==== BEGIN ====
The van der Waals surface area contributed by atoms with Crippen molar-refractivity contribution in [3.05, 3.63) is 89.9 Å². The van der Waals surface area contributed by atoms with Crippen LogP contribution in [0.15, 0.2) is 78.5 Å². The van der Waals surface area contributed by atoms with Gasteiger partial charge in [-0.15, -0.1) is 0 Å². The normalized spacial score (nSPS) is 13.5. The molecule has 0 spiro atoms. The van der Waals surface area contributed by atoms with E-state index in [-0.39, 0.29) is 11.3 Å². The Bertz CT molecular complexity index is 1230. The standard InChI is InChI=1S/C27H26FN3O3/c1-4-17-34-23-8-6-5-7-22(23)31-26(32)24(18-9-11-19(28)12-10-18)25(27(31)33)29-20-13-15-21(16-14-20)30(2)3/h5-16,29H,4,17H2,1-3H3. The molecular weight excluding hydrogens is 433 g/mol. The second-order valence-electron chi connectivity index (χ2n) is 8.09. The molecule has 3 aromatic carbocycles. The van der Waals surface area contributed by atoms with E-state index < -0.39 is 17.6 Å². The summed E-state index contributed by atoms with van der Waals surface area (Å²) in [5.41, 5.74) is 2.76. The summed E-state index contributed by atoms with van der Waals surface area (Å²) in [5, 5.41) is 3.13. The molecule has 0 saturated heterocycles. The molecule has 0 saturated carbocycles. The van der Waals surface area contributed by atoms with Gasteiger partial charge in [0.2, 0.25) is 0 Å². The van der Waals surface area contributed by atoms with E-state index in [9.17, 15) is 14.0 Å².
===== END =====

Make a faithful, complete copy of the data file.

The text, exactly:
The van der Waals surface area contributed by atoms with Crippen molar-refractivity contribution in [3.05, 3.63) is 89.9 Å². The van der Waals surface area contributed by atoms with Crippen LogP contribution in [0.15, 0.2) is 78.5 Å². The van der Waals surface area contributed by atoms with Gasteiger partial charge in [-0.15, -0.1) is 0 Å². The normalized spacial score (nSPS) is 13.5. The molecule has 0 spiro atoms. The van der Waals surface area contributed by atoms with E-state index in [-0.39, 0.29) is 11.3 Å². The Bertz CT molecular complexity index is 1230. The standard InChI is InChI=1S/C27H26FN3O3/c1-4-17-34-23-8-6-5-7-22(23)31-26(32)24(18-9-11-19(28)12-10-18)25(27(31)33)29-20-13-15-21(16-14-20)30(2)3/h5-16,29H,4,17H2,1-3H3. The molecular weight excluding hydrogens is 433 g/mol. The second-order valence-electron chi connectivity index (χ2n) is 8.09. The molecule has 3 aromatic carbocycles. The van der Waals surface area contributed by atoms with E-state index < -0.39 is 17.6 Å². The summed E-state index contributed by atoms with van der Waals surface area (Å²) in [5.41, 5.74) is 2.76. The summed E-state index contributed by atoms with van der Waals surface area (Å²) in [5, 5.41) is 3.13. The molecule has 0 saturated heterocycles. The molecule has 0 saturated carbocycles. The van der Waals surface area contributed by atoms with Gasteiger partial charge in [0.2, 0.25) is 0 Å². The van der Waals surface area contributed by atoms with E-state index in [9.17, 15) is 14.0 Å².